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    Reprinted courtesy of Aarni Heiskanen, AEC Business
    Mr. Heiskanen may be contacted at

    Insurance Company’s Reservation of Rights Letter Negates its Interest in the Litigation

    November 12, 2019 —
    The Colorado Court of Appeals held that an insurance company, which issues a reservation of rights letter to its insured, loses its interest in the litigation, pursuant to C.R.C.P. 24(a)(2), when the insured settles the claims and assigns the bad faith action against the insurance company to the plaintiff. Bolt Factory Lofts Owners Association, Inc. v. Auto-Owners Insurance Company, 2019WL 3483901(Colo. App. 2019). In a 2016 lawsuit in Denver District Court, 2016CV3360, the Bolt Factory Loft Owners Association, Inc. (“Association”) asserted construction defect claims against six contractors. Two of those contractors then asserted claims against other subcontractors, including Sierra Glass Co., Inc. (“Sierra Glass”). After multiple settlements, the only remaining claims were those the Association, as assignee of the two contractors, asserted against Sierra Glass. Auto-Owners Insurance Company (“AOIC”) issued policies to Sierra Glass and defended it under a reservation of rights. The policy afforded AOIC the right to defend Sierra Glass, and it required Sierra Glass to cooperate in the defense of the legal action. The Association presented a settlement demand of $1.9 million to Sierra Glass, which AOIC refused to pay. To protect itself from an excess judgment that AOIC might not have paid, Sierra Glass entered into an agreement with the Association whereby Sierra Glass would refrain from offering a defense at trial and assign its bad faith claim against AOIC to the Association in exchange for the Association’s promise that it would not pursue recovery against Sierra Glass of any judgment entered against it at trial. Such agreements, known as Bashor or Nunn Agreements, are allowed in Colorado. Nunn v. Mid-Century Insurance Co., 244 P.3d 116 (Colo. 2010). Therefore, Sierra Glass was entitled to protect itself in the face of AOIC’s potential denial of coverage and refusal to settle. Bolt Factory Lofts, at ¶ 15. Read the court decision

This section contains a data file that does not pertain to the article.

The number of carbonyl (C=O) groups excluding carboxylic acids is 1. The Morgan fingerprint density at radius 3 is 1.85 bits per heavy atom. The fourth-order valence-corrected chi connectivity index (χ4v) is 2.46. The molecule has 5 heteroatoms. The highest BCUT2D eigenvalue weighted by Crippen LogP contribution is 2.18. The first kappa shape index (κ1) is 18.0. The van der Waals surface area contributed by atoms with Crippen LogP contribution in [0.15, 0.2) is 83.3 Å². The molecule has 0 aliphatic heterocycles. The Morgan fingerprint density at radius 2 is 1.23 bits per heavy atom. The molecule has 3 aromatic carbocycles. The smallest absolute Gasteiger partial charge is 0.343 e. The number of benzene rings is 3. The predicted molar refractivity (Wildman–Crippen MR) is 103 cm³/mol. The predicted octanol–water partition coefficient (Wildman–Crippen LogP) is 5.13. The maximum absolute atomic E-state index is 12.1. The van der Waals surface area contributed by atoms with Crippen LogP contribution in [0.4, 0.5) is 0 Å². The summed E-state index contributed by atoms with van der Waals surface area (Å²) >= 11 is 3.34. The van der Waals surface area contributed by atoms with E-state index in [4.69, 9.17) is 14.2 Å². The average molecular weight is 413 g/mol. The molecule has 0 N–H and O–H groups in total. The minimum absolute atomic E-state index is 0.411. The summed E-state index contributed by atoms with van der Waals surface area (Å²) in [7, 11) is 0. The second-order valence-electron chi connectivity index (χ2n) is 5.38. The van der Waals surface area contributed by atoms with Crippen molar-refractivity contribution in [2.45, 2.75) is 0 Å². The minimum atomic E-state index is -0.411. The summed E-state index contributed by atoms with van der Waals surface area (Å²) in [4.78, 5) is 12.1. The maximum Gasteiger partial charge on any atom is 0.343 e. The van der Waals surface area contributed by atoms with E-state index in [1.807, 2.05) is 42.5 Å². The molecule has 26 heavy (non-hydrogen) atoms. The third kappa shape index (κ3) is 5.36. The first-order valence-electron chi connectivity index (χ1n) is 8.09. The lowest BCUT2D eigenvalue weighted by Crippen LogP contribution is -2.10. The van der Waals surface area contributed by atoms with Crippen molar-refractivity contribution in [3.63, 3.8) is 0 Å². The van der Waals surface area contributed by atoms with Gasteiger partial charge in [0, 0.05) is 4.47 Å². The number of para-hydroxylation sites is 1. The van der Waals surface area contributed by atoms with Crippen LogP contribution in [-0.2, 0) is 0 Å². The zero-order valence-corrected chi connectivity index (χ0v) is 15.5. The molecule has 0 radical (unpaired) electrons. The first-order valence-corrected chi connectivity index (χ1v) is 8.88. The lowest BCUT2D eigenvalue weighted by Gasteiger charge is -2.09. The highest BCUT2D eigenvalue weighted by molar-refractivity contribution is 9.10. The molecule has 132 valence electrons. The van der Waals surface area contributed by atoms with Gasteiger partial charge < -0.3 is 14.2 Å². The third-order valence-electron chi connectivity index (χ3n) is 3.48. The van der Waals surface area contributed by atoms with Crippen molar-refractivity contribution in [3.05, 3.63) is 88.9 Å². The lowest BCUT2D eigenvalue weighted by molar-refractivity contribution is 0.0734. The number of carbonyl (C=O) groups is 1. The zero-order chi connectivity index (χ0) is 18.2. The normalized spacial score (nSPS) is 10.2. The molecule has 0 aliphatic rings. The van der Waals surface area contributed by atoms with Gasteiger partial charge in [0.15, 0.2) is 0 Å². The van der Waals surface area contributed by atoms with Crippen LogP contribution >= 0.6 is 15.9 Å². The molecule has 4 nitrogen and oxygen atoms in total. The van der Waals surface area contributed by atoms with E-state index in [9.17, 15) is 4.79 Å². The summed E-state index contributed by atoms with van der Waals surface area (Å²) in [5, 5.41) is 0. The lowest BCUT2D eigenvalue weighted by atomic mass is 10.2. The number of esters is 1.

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    Reprinted courtesy of Frank Ingham, Higgins, Hopkins, McLain & Roswell, LLC
    Mr. Ingham may be contacted at

    California Trial Court Clarifies Application of SB800 Roofing Standards and Expert’s Opinions

    February 18, 2020 —